“It’s ironic that Ikea looks on the U.S. and Danville the way that most people in the U.S. look at Mexico,” [union organizer Bill] Street said.
First, my shouts out to Tunisian, Egyptian, Libyan, Bahraini, Moroccan, and Yemeni protesters. I gotta wonder if protesters in Wisconsin haven’t found a bit of their energy and inspiration from these movements.
So many of us have noticed that the MSM has not found too much to report on in Wisconsin. I have deliberately been out looking for coverage, and it has been surprisingly thin. With the help of friends, I have these few suggestions:
From Colorlines: Thousands Protest Wisconsin Gov. Scott Walker’s Anti-Union Attack
From Twin Cities Indymedia: Labor Unrest Rocks Wisconsin
Mother Jones: What’s Happening in Wisconsin Explained
Democracy Now!: Uprising in Wisconsin: Tens of Thousands Protest Anti-Union Bill
Yes! Magazine: Signs of the Times: The Best Protest Signs in Madison
In light of the article from Political Carnival, let us consider the post on Doug Ross @ Journal: Top 15 Photos From the Wisconsin Hate Rallies You’ll Never See in Legacy Media
And one of my favorite stories from this incident yet:
Bloomberg: Excuse notes from docs at protests draw scrutiny
As faculty absences grew, districts warned that teachers who missed time without prior approval or a doctor’s note could face disciplinary action, including docked pay for the days they were out.
Enter the activist doctors!
The conservative media had scape goat immediately: the working person! UNIONS!
From all corners rumors started to swirl that Sanitation Department workers and supervisors had devised the bungled clean-up as a grass-roots “strike” of sorts to retaliate against a recent series of budget cuts, layoffs, and demotions.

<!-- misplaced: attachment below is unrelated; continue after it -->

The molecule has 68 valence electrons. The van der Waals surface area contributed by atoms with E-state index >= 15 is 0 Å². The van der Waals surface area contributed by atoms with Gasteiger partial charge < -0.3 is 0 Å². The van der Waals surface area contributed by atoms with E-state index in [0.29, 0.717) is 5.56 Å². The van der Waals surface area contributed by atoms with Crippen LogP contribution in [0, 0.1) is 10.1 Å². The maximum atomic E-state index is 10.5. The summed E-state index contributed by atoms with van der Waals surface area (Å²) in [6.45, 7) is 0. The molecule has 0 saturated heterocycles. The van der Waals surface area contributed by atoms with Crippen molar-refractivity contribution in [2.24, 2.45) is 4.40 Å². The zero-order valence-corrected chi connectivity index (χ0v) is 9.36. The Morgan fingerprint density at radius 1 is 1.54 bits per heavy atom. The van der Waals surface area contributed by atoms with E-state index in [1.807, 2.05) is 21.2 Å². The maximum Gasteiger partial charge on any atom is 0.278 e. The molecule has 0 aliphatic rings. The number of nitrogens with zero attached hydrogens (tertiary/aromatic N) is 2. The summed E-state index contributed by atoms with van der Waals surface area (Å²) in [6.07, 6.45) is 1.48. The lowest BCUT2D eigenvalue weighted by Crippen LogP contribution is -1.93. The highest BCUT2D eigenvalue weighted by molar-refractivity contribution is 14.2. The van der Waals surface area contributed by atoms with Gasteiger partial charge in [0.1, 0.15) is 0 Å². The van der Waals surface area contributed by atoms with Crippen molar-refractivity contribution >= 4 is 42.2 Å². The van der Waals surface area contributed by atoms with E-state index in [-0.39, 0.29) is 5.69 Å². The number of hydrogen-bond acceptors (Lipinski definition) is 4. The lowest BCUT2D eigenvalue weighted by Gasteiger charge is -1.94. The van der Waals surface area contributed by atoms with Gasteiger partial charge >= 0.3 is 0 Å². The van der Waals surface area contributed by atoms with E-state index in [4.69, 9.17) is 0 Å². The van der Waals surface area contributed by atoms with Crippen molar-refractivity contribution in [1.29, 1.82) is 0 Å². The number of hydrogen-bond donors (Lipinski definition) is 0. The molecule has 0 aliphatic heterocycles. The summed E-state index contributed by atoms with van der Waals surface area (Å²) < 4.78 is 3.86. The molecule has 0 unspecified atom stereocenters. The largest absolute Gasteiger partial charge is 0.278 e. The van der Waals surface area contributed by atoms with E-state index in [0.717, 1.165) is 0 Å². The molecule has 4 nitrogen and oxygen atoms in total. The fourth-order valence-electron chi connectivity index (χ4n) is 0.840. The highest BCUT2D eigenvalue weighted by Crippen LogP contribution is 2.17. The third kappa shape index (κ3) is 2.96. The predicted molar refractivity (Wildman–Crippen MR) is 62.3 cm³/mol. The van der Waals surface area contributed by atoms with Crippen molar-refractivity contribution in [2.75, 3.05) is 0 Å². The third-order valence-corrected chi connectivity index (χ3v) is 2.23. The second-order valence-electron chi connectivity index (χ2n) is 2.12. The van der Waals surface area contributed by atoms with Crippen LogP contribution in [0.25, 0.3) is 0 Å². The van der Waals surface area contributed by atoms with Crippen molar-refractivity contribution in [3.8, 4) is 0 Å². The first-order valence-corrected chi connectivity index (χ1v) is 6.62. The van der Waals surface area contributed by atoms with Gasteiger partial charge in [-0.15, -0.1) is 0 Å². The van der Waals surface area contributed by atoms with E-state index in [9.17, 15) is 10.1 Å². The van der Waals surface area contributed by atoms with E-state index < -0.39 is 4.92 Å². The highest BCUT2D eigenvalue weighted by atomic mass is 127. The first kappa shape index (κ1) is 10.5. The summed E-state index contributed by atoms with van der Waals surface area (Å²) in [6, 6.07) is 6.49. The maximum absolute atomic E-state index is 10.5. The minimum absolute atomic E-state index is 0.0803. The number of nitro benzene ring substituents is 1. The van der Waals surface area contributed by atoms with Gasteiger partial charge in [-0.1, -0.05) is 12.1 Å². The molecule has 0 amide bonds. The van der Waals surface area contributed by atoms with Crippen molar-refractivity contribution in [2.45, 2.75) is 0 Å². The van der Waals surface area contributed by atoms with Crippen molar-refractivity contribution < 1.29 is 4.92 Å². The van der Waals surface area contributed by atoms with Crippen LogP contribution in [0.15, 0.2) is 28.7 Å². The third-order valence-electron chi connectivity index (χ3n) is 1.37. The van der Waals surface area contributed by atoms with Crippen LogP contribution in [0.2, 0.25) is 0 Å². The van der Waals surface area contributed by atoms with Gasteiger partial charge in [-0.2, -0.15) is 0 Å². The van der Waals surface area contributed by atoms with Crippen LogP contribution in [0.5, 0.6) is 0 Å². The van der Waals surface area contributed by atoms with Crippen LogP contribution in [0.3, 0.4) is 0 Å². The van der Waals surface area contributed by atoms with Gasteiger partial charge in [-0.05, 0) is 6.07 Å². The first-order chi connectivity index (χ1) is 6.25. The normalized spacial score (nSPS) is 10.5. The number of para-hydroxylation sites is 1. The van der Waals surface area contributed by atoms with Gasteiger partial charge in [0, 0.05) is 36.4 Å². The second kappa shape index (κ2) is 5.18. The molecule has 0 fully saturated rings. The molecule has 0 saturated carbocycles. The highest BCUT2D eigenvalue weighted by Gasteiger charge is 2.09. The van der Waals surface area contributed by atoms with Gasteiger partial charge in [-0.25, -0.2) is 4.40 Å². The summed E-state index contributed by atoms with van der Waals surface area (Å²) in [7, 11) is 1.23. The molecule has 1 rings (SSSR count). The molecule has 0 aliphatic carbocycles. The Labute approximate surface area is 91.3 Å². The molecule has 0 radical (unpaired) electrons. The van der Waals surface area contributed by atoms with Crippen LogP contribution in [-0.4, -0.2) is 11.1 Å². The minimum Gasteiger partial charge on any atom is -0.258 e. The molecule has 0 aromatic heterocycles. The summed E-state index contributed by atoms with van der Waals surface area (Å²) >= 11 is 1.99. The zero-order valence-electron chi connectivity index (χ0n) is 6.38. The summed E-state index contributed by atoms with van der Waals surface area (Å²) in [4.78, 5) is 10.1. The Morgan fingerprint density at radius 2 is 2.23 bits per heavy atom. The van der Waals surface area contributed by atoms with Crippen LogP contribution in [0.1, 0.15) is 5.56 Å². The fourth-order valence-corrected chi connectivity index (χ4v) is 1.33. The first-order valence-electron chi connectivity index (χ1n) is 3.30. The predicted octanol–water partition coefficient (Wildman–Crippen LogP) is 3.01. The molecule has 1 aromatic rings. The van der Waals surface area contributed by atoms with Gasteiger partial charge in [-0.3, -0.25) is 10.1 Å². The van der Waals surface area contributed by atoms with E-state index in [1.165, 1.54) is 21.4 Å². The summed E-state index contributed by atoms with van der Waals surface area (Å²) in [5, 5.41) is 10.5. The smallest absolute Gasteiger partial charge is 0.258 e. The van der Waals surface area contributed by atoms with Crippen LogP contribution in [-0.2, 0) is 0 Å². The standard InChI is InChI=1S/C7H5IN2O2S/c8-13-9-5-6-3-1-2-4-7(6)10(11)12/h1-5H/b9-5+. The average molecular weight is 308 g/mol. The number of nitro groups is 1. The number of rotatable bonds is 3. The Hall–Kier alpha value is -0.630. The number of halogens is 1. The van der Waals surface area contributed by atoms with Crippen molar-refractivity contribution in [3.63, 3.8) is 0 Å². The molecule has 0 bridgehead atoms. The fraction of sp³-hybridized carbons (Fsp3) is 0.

The venerable New York Post reported that:
“They sent a message to the rest of the city that these particular labor issues are more important,” said City Councilman Dan Halloran (R-Queens), who was visited yesterday by a group of guilt-ridden sanitation workers who confessed the shameless plot.
That quote was then republished at the even more venerable Townhall, but with a slight change:
“[Unionized city workers] sent a message to the rest of the city that these particular labor issues are more important,” said City Councilman Dan Halloran (R-Queens), who was visited yesterday by a group of guilt-ridden sanitation workers who confessed the shameless plot.
You see what they did there? Townhall also took it upon themselves to name that piece Charge NYC Union Leaders With Negligent Homicide. Oh yes they did.
The conservative FrontPage Magazine reported on the situation, then on the second page of their story referred to the “union’s alleged strategy” which they deduced was “centered around the idea that dragging out snow removal would allow them to pad overtime checks.” No source for this juicy information was listed.